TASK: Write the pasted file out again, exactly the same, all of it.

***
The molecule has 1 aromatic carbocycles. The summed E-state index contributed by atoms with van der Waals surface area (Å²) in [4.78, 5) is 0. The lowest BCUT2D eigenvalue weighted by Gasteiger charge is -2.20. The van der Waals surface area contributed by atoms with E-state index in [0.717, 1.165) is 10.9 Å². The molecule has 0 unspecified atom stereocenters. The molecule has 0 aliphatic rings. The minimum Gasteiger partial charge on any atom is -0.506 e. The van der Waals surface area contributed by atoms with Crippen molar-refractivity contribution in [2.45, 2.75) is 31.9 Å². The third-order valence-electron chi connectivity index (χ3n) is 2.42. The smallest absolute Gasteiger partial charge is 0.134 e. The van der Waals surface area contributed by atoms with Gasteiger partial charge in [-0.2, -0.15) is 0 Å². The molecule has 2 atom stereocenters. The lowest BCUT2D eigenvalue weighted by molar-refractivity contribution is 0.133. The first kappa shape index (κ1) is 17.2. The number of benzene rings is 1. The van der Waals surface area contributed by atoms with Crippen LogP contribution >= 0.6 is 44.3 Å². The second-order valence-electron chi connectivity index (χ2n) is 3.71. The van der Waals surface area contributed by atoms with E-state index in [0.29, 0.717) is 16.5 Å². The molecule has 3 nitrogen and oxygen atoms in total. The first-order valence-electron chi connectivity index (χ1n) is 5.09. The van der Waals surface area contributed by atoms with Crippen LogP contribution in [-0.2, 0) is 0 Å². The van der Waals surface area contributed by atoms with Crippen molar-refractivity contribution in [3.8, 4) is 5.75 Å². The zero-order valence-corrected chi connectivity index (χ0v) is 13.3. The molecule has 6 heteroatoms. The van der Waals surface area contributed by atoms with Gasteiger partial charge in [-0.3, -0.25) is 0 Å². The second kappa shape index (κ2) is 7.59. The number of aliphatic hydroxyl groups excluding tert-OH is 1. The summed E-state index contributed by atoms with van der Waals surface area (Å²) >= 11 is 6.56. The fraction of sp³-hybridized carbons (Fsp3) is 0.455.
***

The molecule has 1 aromatic carbocycles. The summed E-state index contributed by atoms with van der Waals surface area (Å²) in [4.78, 5) is 0. The lowest BCUT2D eigenvalue weighted by Gasteiger charge is -2.20. The van der Waals surface area contributed by atoms with E-state index in [0.717, 1.165) is 10.9 Å². The molecule has 0 unspecified atom stereocenters. The molecule has 0 aliphatic rings. The minimum Gasteiger partial charge on any atom is -0.506 e. The van der Waals surface area contributed by atoms with Crippen molar-refractivity contribution in [2.45, 2.75) is 31.9 Å². The third-order valence-electron chi connectivity index (χ3n) is 2.42. The smallest absolute Gasteiger partial charge is 0.134 e. The van der Waals surface area contributed by atoms with Gasteiger partial charge in [-0.2, -0.15) is 0 Å². The molecule has 2 atom stereocenters. The lowest BCUT2D eigenvalue weighted by molar-refractivity contribution is 0.133. The first kappa shape index (κ1) is 17.2. The number of benzene rings is 1. The van der Waals surface area contributed by atoms with Crippen LogP contribution >= 0.6 is 44.3 Å². The second-order valence-electron chi connectivity index (χ2n) is 3.71. The van der Waals surface area contributed by atoms with E-state index in [0.29, 0.717) is 16.5 Å². The molecule has 3 nitrogen and oxygen atoms in total. The first-order valence-electron chi connectivity index (χ1n) is 5.09. The van der Waals surface area contributed by atoms with Crippen LogP contribution in [-0.2, 0) is 0 Å². The van der Waals surface area contributed by atoms with Crippen molar-refractivity contribution in [3.8, 4) is 5.75 Å². The zero-order valence-corrected chi connectivity index (χ0v) is 13.3. The molecule has 6 heteroatoms. The van der Waals surface area contributed by atoms with Gasteiger partial charge in [-0.3, -0.25) is 0 Å². The second kappa shape index (κ2) is 7.59. The number of aliphatic hydroxyl groups excluding tert-OH is 1. The summed E-state index contributed by atoms with van der Waals surface area (Å²) >= 11 is 6.56. The fraction of sp³-hybridized carbons (Fsp3) is 0.455.